and lock them up in the one cell. However his "bark was worse
than his bite" and he finally let them off with a stern reprimand.
Captain Paul Save, retired, and now in the insurance business, joined
Engine 1 about 1901. John Roeder, who is still on the job, was transferred
to Engine 1 in 1910 and remained there until 1923. Much of his
time was spent in the old Corporation yard where the relief horses were kept
and the hay, coal and briquettes were stored. In a reminiscent mood
Johnny can tell many interesting stories about the old days at Engine 1's.
Elmer Rhoads, retired, has an interesting collection of pictures, as
well as stories of the old house.
Mrs. Charles Grotzinger, the widow of an early day Captain of Engine
1, lives a block north of the new station on Avenue 23.
Captain Harry Taber and Engineer William Heaney, both retired and
former members of Engine 1, also live nearby and drop in often.
For as long as mist of these old-timers can remember, the old house
has been in a state of disrepair, growing more dilapidated year by
year. At the time the writer went into it as a newly appointed
engineer, in 1927, it was overrun with rats, the roof leaked, the plaster
had fallen off the ceiling and been replaced with cardboard, floors were
patched with pieces of siding from the walls of the old jail, many windows
were without glass, the plumbing was leaky and the entire place dingy and
For years the building has been condemned as unsafe for occupancy and
numerous Councilmen have gone in and out of office promising the District a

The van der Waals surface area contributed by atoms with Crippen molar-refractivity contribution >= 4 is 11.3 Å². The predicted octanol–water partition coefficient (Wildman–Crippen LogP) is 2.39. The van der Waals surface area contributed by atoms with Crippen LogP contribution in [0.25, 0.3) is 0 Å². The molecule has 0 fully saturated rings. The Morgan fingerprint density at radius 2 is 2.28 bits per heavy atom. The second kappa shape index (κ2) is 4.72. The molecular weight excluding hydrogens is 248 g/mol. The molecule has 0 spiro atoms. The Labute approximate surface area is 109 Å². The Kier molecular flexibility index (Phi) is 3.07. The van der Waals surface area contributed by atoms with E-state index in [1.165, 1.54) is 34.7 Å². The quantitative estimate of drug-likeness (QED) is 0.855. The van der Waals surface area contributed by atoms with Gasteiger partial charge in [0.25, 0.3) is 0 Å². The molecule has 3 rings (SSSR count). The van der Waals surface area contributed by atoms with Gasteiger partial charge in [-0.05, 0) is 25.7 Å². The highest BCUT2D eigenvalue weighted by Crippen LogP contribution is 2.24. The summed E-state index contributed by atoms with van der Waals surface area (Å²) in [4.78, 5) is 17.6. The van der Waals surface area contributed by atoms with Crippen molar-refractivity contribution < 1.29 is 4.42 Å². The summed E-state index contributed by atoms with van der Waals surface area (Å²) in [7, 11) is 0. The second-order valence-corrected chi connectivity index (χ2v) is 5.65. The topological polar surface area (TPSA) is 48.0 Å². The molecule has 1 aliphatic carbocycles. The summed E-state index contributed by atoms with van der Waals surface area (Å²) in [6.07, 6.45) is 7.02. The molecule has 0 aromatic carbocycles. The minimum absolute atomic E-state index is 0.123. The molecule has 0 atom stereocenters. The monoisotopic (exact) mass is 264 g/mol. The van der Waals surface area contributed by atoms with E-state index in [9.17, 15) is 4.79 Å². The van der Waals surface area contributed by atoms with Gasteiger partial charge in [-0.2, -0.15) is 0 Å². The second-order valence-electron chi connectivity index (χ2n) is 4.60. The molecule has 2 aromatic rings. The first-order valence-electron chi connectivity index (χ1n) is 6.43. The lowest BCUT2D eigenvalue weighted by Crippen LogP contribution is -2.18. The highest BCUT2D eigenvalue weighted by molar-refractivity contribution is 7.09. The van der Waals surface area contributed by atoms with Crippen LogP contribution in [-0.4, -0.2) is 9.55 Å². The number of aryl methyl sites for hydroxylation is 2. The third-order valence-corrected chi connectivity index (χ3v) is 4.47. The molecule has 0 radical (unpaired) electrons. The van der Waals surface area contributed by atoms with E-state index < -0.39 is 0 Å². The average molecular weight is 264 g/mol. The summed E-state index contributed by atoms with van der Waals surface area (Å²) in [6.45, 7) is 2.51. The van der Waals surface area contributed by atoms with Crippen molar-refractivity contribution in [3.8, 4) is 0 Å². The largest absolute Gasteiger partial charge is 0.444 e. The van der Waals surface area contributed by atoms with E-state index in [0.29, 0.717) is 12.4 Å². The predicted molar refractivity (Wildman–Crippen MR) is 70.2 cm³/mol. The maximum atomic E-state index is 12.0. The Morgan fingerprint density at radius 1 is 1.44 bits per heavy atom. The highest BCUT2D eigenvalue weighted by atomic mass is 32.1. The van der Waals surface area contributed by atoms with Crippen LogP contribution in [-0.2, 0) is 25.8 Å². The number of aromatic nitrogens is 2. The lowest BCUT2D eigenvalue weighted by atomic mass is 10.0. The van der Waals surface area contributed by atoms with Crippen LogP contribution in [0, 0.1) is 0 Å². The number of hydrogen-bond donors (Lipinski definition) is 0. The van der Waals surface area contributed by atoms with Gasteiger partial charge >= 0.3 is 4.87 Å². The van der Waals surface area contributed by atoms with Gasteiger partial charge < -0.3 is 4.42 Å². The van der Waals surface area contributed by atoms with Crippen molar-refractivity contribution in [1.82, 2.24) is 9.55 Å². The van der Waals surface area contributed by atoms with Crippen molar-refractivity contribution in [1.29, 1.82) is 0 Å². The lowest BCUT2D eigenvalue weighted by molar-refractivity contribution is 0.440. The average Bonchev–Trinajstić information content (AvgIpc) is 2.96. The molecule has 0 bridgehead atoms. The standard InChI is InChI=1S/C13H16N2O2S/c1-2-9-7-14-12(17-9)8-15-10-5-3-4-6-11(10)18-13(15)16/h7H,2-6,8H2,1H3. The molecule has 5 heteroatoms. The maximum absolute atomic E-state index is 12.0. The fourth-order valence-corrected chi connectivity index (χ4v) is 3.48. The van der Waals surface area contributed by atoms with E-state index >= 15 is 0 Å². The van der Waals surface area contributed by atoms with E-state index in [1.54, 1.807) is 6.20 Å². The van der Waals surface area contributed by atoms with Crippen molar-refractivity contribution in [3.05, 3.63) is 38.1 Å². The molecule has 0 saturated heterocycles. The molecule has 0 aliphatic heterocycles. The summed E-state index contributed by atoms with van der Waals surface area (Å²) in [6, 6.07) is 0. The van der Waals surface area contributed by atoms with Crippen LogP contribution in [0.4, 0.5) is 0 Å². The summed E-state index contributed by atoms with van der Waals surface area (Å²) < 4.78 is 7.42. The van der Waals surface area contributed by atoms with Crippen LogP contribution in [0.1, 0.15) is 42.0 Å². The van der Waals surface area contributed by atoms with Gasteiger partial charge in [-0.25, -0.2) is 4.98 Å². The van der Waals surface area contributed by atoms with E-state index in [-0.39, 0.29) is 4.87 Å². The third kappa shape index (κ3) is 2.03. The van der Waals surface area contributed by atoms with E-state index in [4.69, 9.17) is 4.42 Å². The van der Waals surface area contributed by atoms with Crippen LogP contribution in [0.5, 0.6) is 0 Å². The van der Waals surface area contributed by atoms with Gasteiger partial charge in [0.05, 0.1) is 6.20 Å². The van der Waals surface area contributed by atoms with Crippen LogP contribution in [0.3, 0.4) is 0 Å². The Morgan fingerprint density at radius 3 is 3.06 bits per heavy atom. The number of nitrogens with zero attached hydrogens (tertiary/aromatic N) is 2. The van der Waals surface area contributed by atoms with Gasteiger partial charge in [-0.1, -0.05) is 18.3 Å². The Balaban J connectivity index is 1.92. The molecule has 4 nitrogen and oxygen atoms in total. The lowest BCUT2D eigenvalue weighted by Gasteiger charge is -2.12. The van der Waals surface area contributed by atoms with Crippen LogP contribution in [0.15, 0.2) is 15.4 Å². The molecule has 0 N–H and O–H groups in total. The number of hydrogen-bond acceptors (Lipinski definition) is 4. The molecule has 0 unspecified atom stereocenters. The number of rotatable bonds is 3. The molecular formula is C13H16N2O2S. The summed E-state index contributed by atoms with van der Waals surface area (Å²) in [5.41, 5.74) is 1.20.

new fire station. But still the old engine house has remained, a
landmark and an eyesore, up to the present time.
On March 7, 1940, actual construction of the new station at 2230
Pasadena Avenue, began, under WPA supervision. The estimated cost was
$80,840, the cost to the city being about $29,000. Plans for the
building were the work of P. K. Schabarum and Mr. Charles O. Brittain of the
City Department of Construction.
It is a two-story, reinforced concrete structure, housing Engine
Company No. 1, and Truck Company No. 1, formerly Truck 19; also
headquarters for Chief of Battalion 2. The upper floor has a
recreation room, separate quarters for Chief and Captains, a large dormitory
and steam-heated locker and shower rooms. A smaller separate building
contains a well equipped kitchen. The white enameled electric
refrigerator and gas stove would make any housewife envious.
People ask us if we don't regret having to leave the old house after so many
The Answer is NO!